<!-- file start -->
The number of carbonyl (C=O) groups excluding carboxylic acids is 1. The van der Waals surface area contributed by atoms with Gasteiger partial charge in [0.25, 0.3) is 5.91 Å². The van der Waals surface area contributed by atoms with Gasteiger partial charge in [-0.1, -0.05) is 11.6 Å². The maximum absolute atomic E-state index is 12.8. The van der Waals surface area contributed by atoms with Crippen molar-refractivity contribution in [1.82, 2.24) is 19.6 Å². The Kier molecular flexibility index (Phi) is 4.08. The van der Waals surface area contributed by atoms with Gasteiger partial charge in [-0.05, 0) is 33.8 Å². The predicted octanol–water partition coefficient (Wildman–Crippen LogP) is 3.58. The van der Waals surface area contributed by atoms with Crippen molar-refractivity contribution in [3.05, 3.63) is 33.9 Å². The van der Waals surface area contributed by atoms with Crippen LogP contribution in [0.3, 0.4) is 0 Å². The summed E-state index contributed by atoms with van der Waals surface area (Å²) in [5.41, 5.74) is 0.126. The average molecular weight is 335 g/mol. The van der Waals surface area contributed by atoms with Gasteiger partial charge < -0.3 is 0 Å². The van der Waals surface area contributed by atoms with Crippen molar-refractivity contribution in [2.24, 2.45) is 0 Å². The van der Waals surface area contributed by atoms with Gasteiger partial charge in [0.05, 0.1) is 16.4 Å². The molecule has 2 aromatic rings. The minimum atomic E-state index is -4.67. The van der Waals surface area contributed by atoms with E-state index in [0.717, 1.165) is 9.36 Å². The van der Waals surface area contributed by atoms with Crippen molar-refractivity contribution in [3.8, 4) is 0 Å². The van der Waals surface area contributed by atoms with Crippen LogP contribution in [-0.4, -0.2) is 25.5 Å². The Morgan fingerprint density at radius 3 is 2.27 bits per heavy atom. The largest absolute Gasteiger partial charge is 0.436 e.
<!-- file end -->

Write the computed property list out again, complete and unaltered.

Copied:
The number of carbonyl (C=O) groups excluding carboxylic acids is 1. The van der Waals surface area contributed by atoms with Gasteiger partial charge in [0.25, 0.3) is 5.91 Å². The van der Waals surface area contributed by atoms with Gasteiger partial charge in [-0.1, -0.05) is 11.6 Å². The maximum absolute atomic E-state index is 12.8. The van der Waals surface area contributed by atoms with Crippen molar-refractivity contribution in [1.82, 2.24) is 19.6 Å². The Kier molecular flexibility index (Phi) is 4.08. The van der Waals surface area contributed by atoms with Gasteiger partial charge in [-0.05, 0) is 33.8 Å². The predicted octanol–water partition coefficient (Wildman–Crippen LogP) is 3.58. The van der Waals surface area contributed by atoms with Crippen molar-refractivity contribution in [3.05, 3.63) is 33.9 Å². The van der Waals surface area contributed by atoms with Crippen LogP contribution in [0.3, 0.4) is 0 Å². The summed E-state index contributed by atoms with van der Waals surface area (Å²) in [5.41, 5.74) is 0.126. The average molecular weight is 335 g/mol. The van der Waals surface area contributed by atoms with Gasteiger partial charge < -0.3 is 0 Å². The van der Waals surface area contributed by atoms with Crippen molar-refractivity contribution in [2.24, 2.45) is 0 Å². The van der Waals surface area contributed by atoms with Gasteiger partial charge in [0.05, 0.1) is 16.4 Å². The molecule has 2 aromatic rings. The minimum atomic E-state index is -4.67. The van der Waals surface area contributed by atoms with E-state index in [0.717, 1.165) is 9.36 Å². The van der Waals surface area contributed by atoms with Crippen molar-refractivity contribution in [3.8, 4) is 0 Å². The van der Waals surface area contributed by atoms with Crippen LogP contribution in [-0.4, -0.2) is 25.5 Å². The Morgan fingerprint density at radius 3 is 2.27 bits per heavy atom. The largest absolute Gasteiger partial charge is 0.436 e.